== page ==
Interview: The Detachment Kit

Treble staff
The Detachment Kit rocking out

Sitting underneath a novelty light-up Last Supper in a booth of a dimly lit lounge, Ian Menard and Charlie Davis of The Detachment Kit look as if they’re about to give me an offer I can’t refuse. Clad in thrift store chic and hidden behind shaggy, unkempt hair, they don’t exactly resemble Marlon Brando or Robert Duvall, but the red light above us provides a weird vibe all the same. But the only offer that this duo gave me was that of an interview and an entertaining rock show. And I can safely say they provided both.

Wrapping up their US tour, the trusty old van brought The Detachment Kit to San Diego tonight, as they ready themselves for the long trip home to New York. The Big Apple is where the raucous indie foursome currently call home, though they previously lived in Chicago and Tennessee before that. Nomadic musicians that they are, Menard and Davis rarely stay in one place too long.

“We’ve been in Chicago for a long time,” Menard says. “And we have a lot of friends and our label and people we deal with on a day-to-day basis are there. So it’s easier for us to just go over and talk to them than pay for phone bills.

“A lot of people think it was sort of a musical thing. But we don’t really go to shows. We like to stay home and draw pictures. We’re only part of the New York community, musically, only because we’ve played so many shows with all those bands. They’re just kind of old friends.”

Menard says that the move was motivated by convenience and the band felt as if they needed a change of pace.

“We don’t cling to any particular region,” Davis says. “Maybe Tennessee. But we don’t want to live there either.”

New York is also home to the band’s label, Frenchkiss Records, on which they released their new indie rock opera, Of This Blood. The album ranges from quiet acoustic ballads to cranium-rattling punk rock. The distance between extremes is great, though the band manages to cover all the in-betweens as well.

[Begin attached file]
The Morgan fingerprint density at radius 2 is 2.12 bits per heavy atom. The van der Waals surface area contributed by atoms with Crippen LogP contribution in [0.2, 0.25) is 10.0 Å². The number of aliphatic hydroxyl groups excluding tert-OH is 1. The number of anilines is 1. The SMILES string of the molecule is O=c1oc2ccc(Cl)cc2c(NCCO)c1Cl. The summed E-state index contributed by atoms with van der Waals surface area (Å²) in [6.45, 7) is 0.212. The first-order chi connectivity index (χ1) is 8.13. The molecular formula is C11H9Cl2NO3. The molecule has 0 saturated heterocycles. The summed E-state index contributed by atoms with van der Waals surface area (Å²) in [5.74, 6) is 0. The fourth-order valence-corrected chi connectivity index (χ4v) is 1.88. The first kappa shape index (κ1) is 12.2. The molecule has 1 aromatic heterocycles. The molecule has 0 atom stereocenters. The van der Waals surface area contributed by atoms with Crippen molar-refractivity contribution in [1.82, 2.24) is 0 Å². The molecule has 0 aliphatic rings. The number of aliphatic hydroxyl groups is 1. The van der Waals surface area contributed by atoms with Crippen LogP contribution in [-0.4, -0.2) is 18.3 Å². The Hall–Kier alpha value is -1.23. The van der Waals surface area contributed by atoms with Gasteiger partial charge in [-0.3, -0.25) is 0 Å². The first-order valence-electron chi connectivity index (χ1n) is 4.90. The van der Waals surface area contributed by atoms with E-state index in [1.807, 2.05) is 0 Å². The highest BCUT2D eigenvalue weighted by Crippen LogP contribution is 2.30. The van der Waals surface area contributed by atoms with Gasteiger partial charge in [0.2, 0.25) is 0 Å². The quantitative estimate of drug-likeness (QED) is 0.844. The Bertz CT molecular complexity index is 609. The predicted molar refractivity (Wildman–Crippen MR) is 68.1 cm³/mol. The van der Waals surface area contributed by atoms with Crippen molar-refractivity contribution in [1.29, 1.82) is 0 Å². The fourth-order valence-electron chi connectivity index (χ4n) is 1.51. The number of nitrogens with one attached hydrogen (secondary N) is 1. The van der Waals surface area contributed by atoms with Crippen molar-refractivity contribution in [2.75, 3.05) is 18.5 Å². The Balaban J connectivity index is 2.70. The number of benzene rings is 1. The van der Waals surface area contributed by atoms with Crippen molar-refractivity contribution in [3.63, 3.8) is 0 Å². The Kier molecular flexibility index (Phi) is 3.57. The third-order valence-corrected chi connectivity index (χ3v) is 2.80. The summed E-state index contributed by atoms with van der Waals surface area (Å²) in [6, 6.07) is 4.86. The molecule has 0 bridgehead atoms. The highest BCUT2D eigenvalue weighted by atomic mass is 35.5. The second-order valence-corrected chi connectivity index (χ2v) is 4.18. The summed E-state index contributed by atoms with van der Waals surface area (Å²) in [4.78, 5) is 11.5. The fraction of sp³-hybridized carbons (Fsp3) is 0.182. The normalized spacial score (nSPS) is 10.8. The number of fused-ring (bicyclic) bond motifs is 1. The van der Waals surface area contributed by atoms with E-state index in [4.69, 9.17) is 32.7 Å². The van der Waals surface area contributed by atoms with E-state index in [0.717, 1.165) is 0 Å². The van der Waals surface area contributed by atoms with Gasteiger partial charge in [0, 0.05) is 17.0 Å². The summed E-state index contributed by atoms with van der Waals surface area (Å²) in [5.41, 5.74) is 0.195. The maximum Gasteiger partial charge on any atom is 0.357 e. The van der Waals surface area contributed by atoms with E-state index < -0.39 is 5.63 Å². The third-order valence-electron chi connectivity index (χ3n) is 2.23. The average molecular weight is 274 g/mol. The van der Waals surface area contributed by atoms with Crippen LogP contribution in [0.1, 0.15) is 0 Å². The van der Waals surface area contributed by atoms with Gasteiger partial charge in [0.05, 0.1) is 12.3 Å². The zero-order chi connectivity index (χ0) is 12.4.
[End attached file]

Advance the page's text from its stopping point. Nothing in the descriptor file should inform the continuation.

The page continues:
A quick look at the lyric sheet instills curiosity, however. Characters like “Genevive the Countess” and “Ted the Electric” are abound, while songs like “Pill Cake” list off a slew of other people Davis and Menard have invented.

“Everything’s character driven,” Menard says. “We just make `em up. I think, personally, it’s annoying to write love songs. You have to be a really great songwriter to pull off talking about yourself without making it sound indulgent. We really just like stories. I look at them like short stories. We have characters in certain situations and maybe they do certain things, maybe they don’t. It kind of represents our world. Imaginary friends and stuff like that.

“It’s provided endless amusement. We’re always drawing pictures, so it’s kind of natural.

Further investigation of the artwork, however, reveals an entire sub-plot to the album, involving a kidnapping by Queen Beaktapus and a board game with the objective of saving the “twins” from the aforementioned villainess.

Davis and Menard claim, however, that the artwork and Queen Beaktapus idea arose long after the album was recorded.

“We made all this artwork with pieces of construction paper with characters on them. The simpler, the better,” Davis says. “We feel it’s very relevant and now we’re kind of obsessed with the characters,”

The imagery of the “twins” on the album, however, are meant to represent Ian and Charlie. And the title, Of This Blood, partially stems from their nigh fraternal connection.

“We had done this photo shoot with us strapped together,” Davis says. “On the record there’s this whole icon of the twins there.”

Menard adds that they even made a suit meant to depict the duo as conjoined twins, a photo concept they used for their press photos.

“Charlie and I spend so much time together,” Menard says. “We have the same birthday. We’re both from Tennessee. It really kind of encapsulates what that record is. It’s more of a time capsule than a record. It represents such a definite point in time in transition and re-adjustment and financial loss. Some really shitty times and some great times all wrapped up in one thing.”

The good times and bad can all be easily heard in the songs on Of This Blood. “Skyscrapers” is a celebration captured in song. “Arena Rock” is a cathartic, loud scorcher. And in “Chronology,” a more impassioned, pained aspect of Menard’s voice can be heard. Though there are no biographical songs to speak of, the album isn’t without it’s share of emotion and comes from the heart as well as the imagination.

As I exit the bar, I come to a strange realization. Ian doesn’t look so much like the Don, but a little bit like the light-up Jesus behind him. Maybe it’s because he hasn’t had a haircut in a while. Or maybe it’s just the novelty picture going to my head. But man, it’s weird.

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